Winocur, G., & Hasher, L. (2004). Age and time-of-day effects on learning and memory in a non-matching-to-sample test. Neurobiology of Aging, 25, 1107-1115.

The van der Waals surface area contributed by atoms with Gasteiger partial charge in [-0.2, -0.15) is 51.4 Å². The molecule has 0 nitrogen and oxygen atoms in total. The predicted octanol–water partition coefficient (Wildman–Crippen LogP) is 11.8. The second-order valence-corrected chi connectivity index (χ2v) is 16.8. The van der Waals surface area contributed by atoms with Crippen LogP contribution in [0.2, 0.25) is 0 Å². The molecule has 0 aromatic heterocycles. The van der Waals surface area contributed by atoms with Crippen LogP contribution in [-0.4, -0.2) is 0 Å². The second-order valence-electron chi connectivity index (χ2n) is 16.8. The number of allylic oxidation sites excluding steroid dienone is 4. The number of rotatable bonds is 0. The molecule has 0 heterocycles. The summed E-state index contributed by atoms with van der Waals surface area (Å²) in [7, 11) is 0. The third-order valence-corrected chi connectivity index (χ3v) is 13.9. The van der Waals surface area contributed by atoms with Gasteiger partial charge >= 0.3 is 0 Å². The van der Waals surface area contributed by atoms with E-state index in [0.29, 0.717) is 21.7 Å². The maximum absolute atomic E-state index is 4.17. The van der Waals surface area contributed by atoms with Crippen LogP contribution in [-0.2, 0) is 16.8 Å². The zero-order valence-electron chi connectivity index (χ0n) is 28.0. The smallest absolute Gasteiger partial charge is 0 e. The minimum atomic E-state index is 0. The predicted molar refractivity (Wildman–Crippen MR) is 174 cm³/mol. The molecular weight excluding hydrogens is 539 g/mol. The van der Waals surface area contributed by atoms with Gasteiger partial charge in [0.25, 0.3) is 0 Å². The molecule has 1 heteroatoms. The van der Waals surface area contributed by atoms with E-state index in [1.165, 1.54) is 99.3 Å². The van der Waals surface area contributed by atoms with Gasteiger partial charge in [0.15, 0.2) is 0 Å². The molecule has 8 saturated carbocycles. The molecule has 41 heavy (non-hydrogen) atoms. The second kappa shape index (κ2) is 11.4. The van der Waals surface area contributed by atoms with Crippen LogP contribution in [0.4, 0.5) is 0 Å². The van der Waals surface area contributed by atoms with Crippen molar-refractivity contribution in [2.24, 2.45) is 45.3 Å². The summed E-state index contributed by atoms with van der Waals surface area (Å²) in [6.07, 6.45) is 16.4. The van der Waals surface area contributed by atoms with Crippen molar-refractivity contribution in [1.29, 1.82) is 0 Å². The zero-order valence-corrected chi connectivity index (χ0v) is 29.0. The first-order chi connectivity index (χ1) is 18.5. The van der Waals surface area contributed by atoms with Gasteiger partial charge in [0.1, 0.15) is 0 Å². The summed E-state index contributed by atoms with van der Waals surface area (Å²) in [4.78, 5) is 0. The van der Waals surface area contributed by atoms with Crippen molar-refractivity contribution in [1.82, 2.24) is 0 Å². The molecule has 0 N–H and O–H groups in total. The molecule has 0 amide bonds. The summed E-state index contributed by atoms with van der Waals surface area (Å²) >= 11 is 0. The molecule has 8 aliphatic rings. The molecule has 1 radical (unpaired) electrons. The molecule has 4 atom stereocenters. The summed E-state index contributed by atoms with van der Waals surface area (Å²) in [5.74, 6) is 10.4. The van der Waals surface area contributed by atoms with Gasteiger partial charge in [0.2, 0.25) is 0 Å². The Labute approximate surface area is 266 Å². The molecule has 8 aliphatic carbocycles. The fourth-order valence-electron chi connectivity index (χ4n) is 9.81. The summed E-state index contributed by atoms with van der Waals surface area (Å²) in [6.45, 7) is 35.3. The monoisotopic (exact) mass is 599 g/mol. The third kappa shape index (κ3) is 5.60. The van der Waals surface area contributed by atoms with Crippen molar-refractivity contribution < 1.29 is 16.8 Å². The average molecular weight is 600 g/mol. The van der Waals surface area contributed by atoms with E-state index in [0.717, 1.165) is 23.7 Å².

This study provides further evidence that the time of day (TOD) when testing is conducted affects cognitive performance in old rats and, for the first time in an animal model, in young adult rats as well. Groups of young and old rats were entrained to a 12-hr light-dark schedule and administered tests of learning and memory in a non-matching-to-sample (NMTS) task in a water maze. Testing was conducted at the beginning of the rats' activity cycle (AM) or at the end of the cycle (PM). In addition to age differences in performing the task, there were major findings with respect to time of testing: (1) Young rats tested in the PM were better than young rats tested in the AM at learning the NMTS rule and in the delayed-NMTS (DNMTS) task; (2) Old rats tested in the AM were better than PM-tested old rats on the DNMTS task, with the former attaining performance levels that approximated those of young rats; (3) The TOD effect in old rats extended to a DNMTS reversal (DNMTS-R) condition in which rats, originally tested in the AM, subsequently were administered the test in the PM, and vice versa; (4) The TOD effects in young and old rats in the DNMTS and DNMTS-R tests were strongest at relatively long delays, suggesting that hippocampal function may be particularly vulnerable to such effects; (5) There was evidence in the old rats of a relationship between diurnal drinking patterns and performance at the longest delay in the DNMTS test. These results, which parallel similar findings with human subjects, emphasize a linkage between circadian rhythmicity and cognitive performance throughout adulthood, and indicate the importance of circadian disruption in old age as a contributing factor to age differences in learning and memory performance.
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